In all these cases, the initiative came from extra-parliamentary movements, which in turn benefitted from their interactions – never free of conflict – with left-wing actors in the state apparatus. In the case of DWE, it is unclear whether this link will hold. Much will depend on the work of an expert commission that was set up by the Senate after the successful referendum, in order to review the legal viability of an expropriation.
What can be learned from this for Lützerath, and how can significant changes still be initiated?
A moratorium on the further extraction of coal would be an important first step, similar to the one suggested by more than 700 scientists on 11 January. Their idea was to stop the destruction of Lützerath and “to provide an opportunity for a transparent dialogue process with all stakeholders to develop sustainable ways of transforming society and time to review the underlying decision-making premises”.
A moratorium would not be transformative per se, but it could be filled in a transformative sense if the “how much” and “for what” questions facing social (energy) production were discussed.
The climate crisis and the war on Ukraine make clear that we must fundamentally change our deeply unsustainable ways of producing and using energy. This implies a dismantling of motorised individual transport and industrial agriculture, but also a rethinking of the supposed “silver bullet” of digitalisation, which is becoming ever more energy-intensive.
These questions are also posed directly or indirectly in “Lützerath” – and they require a sustainable answer that expresses solidarity with the rest of the globe. 16 May 2023.
□ Republished here, with thanks, from the Illiberal Studies Program website.
Related stuff on People & Nature
□ Straight talk about climate: ‘profound’ social-economic change is needed, by Simon Pirani
□ Climate adaptation: more sea walls will not be enough, by Ulrich Brand, Barbara Fried, Rhonda Koch, Hannah Schurian, and Markus Wissen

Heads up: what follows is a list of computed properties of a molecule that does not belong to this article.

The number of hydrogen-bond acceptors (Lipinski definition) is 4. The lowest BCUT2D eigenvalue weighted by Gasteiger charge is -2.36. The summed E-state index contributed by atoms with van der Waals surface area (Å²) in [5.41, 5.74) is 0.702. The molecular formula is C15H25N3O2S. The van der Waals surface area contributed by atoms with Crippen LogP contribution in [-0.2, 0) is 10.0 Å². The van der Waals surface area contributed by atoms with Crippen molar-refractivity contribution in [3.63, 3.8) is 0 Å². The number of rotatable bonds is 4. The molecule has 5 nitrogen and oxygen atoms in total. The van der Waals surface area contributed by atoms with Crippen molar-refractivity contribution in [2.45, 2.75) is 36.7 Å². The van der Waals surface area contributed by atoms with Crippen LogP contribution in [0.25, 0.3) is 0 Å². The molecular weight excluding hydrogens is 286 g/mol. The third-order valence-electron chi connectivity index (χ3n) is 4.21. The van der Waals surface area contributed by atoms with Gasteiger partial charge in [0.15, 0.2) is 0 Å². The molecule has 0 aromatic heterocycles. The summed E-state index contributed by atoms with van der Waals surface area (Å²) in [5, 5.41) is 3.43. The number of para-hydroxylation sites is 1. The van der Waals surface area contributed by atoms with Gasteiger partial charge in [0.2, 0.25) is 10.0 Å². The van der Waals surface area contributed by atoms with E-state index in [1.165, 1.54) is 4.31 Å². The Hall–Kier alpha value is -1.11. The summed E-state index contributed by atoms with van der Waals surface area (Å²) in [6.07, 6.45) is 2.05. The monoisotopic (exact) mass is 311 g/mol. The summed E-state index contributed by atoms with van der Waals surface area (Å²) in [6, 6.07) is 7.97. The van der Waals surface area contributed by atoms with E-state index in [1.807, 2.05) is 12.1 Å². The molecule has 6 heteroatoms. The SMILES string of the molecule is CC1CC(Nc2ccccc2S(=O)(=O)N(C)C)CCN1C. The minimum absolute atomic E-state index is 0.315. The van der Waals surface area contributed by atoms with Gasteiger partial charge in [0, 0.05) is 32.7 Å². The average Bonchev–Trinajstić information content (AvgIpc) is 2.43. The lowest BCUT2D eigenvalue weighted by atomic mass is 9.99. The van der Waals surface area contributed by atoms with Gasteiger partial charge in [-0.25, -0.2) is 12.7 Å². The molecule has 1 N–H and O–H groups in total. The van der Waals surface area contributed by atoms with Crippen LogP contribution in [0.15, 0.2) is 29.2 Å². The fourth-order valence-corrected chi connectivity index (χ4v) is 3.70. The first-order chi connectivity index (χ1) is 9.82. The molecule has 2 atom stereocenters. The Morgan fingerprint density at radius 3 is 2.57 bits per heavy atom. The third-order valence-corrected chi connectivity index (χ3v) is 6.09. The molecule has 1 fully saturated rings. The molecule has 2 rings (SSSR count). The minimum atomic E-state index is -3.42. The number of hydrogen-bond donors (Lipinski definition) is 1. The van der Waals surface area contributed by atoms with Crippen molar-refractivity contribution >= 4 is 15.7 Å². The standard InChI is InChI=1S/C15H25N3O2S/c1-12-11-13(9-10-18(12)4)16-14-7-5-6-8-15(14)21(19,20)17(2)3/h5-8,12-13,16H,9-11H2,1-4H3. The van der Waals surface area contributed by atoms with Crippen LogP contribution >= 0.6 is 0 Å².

□ A review of The Imperial Mode of Living by Ulrich Brand and Markus Wissen
 This is a translated and extended version of our article “Lützerath als Fanal. Warum wir transformative Strategien im Kampf gegen die Klimakrise brauchen”, published in Blätter für deutsche und internationale Politik 2/2023. In English it was first published by the Illiberalism Studies Program. We wish to thank Eszter Kovats for her helpful comments.
 See, for example, the report by the FossilExit Research Group at the University of Flensburg (2022), Das Rheinische Braunkohlerevier. Aktuelle Zahlen, Daten und Fakten zur Energiewende, and Aurora Energy Research (2022), Auswirkungen eines adjustierten Kohleausstiegs auf die Emissionen im deutschen Stromsektor
 Politically, the prospects of expropriation have deteriorated since the repetition of the elections to the Berlin House of Representatives. Instead of the former red-red-green coalition between the Social Democrats, the Left, and the Greens, a black-red alliance between the Christian Democrats and the Social Democrats is going to govern Berlin. The Christian Democrats have fought the expropriation from the beginning, as has the right wing of the Social Democrats, led by the city’s former mayor, Franziska Giffey